When it comes to data modeling, Looker offers a wide range of capabilities using its own language called LookML. With LookML, data analysts can define relationships between various tables and sources as well as creating custom calculations and dimensions based on the business requirements.

Similar to Looker, Microsoft Power BI has its own data modeling language and it’s called Data Analysis Expression (DAX). Using DAX, you can define relationships and create calculated columns and measures.

6) Looker vs Power BI: Predictive Analytics

Predictive analytics is considered an advanced data use case as it needs a certain level of data maturity to be executed effectively.

In Looker, users can find and install a machine learning model from the Looker marketplace for various use cases such as classification, regression, and time series forecasting models, among others. Once the ML model is applied and result is produced, users then can use the data to create relative tables or charts and export to other platforms such as Google Analytics for data activation.

With Microsoft Power BI you can run various predictive analysis too. Power BI is part of the Azure ecosystem and this enables users to run their custom ML models using languages such as R and Python and then apply custom visualizations to the results.

7) Looker vs Power BI: Data Governance

Data governance has become an important topic for all the enterprises as concerns over data storage, data control and data privacy have risen significantly over the past few years. Both Looker and Power BI have firm measures in place to ensure data is protected and managed in the most effective way. Below we will examine Looker and Power BI approach to data governance in more details:

7.1 Looker's Data Governance

Looker’s approach to data governance expands across 4 main areas:

  1. Cloud Security: Looker uses established public cloud hosting providers to augment Looker’s security program with additional security and availability operational controls.
    Cloud security has three main pillars in Looker’s data governance:
    1. Cloud infrastructure
    2. Monitoring and authentication
    3. Data security encryption
  2. Product Security: Looker ensures that the code quality for the Looker application is developed according to industry-wide best practices for software development, and is regularly tested for vulnerabilities. Product security covers various dimensions including:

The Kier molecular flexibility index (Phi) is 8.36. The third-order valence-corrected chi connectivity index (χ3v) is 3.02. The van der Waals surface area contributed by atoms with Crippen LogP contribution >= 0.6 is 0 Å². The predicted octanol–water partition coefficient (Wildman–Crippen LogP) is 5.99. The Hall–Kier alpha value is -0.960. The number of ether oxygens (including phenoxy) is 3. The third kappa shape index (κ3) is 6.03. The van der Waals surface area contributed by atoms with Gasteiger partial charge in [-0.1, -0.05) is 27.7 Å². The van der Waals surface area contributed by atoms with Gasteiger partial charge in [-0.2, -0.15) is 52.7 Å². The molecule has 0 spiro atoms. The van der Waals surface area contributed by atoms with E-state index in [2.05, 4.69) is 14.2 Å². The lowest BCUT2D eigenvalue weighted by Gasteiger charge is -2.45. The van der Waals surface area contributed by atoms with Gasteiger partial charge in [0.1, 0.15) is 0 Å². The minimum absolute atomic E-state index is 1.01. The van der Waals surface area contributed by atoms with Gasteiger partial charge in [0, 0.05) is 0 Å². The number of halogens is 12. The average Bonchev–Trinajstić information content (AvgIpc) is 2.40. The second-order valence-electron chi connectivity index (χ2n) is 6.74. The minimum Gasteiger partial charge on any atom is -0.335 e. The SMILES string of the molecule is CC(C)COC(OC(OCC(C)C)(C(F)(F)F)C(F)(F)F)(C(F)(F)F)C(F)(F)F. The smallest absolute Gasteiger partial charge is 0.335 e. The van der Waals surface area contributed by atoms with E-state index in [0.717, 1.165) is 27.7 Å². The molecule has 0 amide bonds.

1. Code development
    2. Code quality tests
    3. Security due diligence of third-party service providers
    4. Regular third-party penetration testing
  3. Corporate Security: Looker ensures that Looker’s ancillary applications, systems, and networks are securely configured and monitored. Corporate security in Looker has 3 parts:
    1. Personnel and third-parties
    2. Incident response
    3. Looker premises and hardware
  4. Physical Security: Looker is responsible for monitoring the Looker corporate facilities, and ensuring that offices and hardware are both protected.

7.2 Power BI's Data Governance

Power BI is built on Microsoft cloud computing infrastructure and platform called Azure.

Microsoft Power BI data governance has generally 4 main areas:

  1. Data Storage Security: Power BI has two main repositories for storing and managing data: Azure Blob Storage, and  Azure SQL Database. A gateway role (handled by Azure API Management) manages all the user roles and authentications.
  2. User Authentication: Power BI uses Azure Active Directory (AAD) to authenticate users who sign in to the Power BI service, and in turn, uses the Power BI login credentials whenever a user attempts to access resources that require authentication.
  3. Data and Service Security: As mentioned above, data and service security in Power BI is managed by AAD and it covers Security, privacy and compliance.
  4. Enforcing TLS version usage: Network and IT administrators can enforce the requirement to use current TLS (Transport Layer Security) for any secured communication on their network.


According to the factors discussed in this article, we can agree that both Power BI and Looker are capable business intelligence tools that offer various features including data modeling and predictive analytics. Ultimately choosing the right self-service BI tool boils down to the specific needs and use cases of the organization and the best way to determine if a BI tool fits your requirements is to get your hands dirty and test the platform out in action and then evaluate its performance before making your final decision.

Alternatively, if you’re looking for a self-service BI tool, you might want to check out Holistics, an alternative to Looker. You can start a free 14-day trial with Holistics! No credit card is required.